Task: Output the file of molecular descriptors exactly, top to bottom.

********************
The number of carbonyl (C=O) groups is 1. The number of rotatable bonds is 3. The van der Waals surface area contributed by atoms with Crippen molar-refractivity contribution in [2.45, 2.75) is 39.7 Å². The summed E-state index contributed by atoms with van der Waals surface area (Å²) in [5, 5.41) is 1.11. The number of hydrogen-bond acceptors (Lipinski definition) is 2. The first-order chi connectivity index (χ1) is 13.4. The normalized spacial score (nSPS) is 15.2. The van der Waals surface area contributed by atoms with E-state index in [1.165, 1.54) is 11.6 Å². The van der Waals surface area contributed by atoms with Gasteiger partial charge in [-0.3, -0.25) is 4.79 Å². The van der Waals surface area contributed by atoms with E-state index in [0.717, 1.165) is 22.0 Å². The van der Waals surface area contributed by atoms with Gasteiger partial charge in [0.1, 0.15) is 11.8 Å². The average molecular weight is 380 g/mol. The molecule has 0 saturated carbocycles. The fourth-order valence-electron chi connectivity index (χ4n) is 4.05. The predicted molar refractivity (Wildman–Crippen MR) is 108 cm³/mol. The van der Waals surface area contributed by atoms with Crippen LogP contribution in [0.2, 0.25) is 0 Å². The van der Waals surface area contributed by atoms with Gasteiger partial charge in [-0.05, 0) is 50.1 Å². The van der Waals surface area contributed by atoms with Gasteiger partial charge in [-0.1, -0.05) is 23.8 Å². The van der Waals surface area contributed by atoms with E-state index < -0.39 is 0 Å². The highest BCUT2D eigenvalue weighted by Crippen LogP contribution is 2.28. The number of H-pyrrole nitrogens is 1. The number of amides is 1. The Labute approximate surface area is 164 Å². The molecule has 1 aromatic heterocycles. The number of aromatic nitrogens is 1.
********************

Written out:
The number of carbonyl (C=O) groups is 1. The number of rotatable bonds is 3. The van der Waals surface area contributed by atoms with Crippen molar-refractivity contribution in [2.45, 2.75) is 39.7 Å². The summed E-state index contributed by atoms with van der Waals surface area (Å²) in [5, 5.41) is 1.11. The number of hydrogen-bond acceptors (Lipinski definition) is 2. The first-order chi connectivity index (χ1) is 13.4. The normalized spacial score (nSPS) is 15.2. The van der Waals surface area contributed by atoms with E-state index in [1.165, 1.54) is 11.6 Å². The van der Waals surface area contributed by atoms with Gasteiger partial charge in [-0.3, -0.25) is 4.79 Å². The van der Waals surface area contributed by atoms with E-state index in [0.717, 1.165) is 22.0 Å². The van der Waals surface area contributed by atoms with Gasteiger partial charge in [0.1, 0.15) is 11.8 Å². The average molecular weight is 380 g/mol. The molecule has 0 saturated carbocycles. The fourth-order valence-electron chi connectivity index (χ4n) is 4.05. The predicted molar refractivity (Wildman–Crippen MR) is 108 cm³/mol. The van der Waals surface area contributed by atoms with Crippen LogP contribution in [0.2, 0.25) is 0 Å². The van der Waals surface area contributed by atoms with Gasteiger partial charge in [-0.05, 0) is 50.1 Å². The van der Waals surface area contributed by atoms with Gasteiger partial charge in [-0.1, -0.05) is 23.8 Å². The van der Waals surface area contributed by atoms with E-state index < -0.39 is 0 Å². The highest BCUT2D eigenvalue weighted by Crippen LogP contribution is 2.28. The number of H-pyrrole nitrogens is 1. The number of amides is 1. The Labute approximate surface area is 164 Å². The molecule has 1 aromatic heterocycles. The number of aromatic nitrogens is 1.